The Reserve Bank of India (RBI) said in a statement that it's releasing the first-ever Rs. 200 denomination banknote tomorrow.
The note, belonging to the Mahatma Gandhi (New) Series, is aimed at addressing the ongoing shortfall of small currency denomination notes and reduce the post-demonetization burden on the Rs. 100 note.
Here's what it looks like.
Remonetization: RBI to issue Rs. 200 banknote
What the banknote's front-side looks like
The note will bear RBI governor Dr. Urjit R. Patel's signature.
It has a bright yellow base color and features Mahatma Gandhi's portrait on the centre of the front side.
The note contains various anti-counterfeiting security features, such as latent images and color changing threads, visible when tilted.
It contains the words 'RBI', India and 200 in English and 'Bharat' in the Devanagri script.
The banknote's reverse side features Sanchi Stupa
The reverse side of the note has the motif of the Sanchi Stupa, honoring India's cultural heritage.
It has the Swachh Bharat logo on bottom left. The year of printing is on the left.
The language panel is placed towards the centre, while denominational numeral 200 is written in Devanagri on the top right.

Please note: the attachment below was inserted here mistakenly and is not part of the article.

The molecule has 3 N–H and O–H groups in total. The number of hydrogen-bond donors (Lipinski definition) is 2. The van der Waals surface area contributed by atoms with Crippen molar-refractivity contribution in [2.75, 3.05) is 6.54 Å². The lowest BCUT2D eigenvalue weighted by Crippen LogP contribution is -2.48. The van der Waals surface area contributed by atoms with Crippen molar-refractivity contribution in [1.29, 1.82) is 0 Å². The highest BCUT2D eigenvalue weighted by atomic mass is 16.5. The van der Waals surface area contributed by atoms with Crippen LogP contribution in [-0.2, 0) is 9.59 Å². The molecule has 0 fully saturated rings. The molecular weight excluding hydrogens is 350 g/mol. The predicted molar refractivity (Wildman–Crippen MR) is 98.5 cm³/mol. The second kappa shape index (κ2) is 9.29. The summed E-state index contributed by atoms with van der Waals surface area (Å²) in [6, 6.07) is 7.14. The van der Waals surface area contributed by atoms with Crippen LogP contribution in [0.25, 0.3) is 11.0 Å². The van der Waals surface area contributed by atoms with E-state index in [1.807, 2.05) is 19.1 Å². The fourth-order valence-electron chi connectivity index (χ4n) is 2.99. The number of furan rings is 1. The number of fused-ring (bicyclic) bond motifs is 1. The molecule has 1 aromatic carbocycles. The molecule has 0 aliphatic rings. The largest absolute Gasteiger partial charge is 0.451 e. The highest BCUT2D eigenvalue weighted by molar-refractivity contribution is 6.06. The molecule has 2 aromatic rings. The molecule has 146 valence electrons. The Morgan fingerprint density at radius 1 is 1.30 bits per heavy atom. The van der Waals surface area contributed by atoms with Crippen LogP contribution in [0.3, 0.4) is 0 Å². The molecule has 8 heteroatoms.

The banknote's overall dimensions are 66 mm x 146 mm.
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How the Rs. 200 note will help masses?
The emergence of the new currency denomination will help in the day-to-day consumer transactions. With a smaller denomination in hand, it will ease the problem of dealing with everyday business of the common masses.
How does the Government look at this?
The government feels that with introduction of new Rs. 200 note, it will help bridge the gap between the already currency notes in use.
It is also of the view that lower denomination notes aids government's efforts at realigning currency mix in the system.
The government also thinks it will prevent counterfeiting, hence the new denomination is going through different levels of security checks.
Demonetization: The before and after figures in circulation
On November 8, 2016, the government had asked for withdrawal of old Rs. 500, Rs. 1000 notes which accounted for currency in circulation of Rs. 17.9 lakh crore. With nearly six months after demonetization, currency circulation with public is still at Rs. 14.6 lakh crore.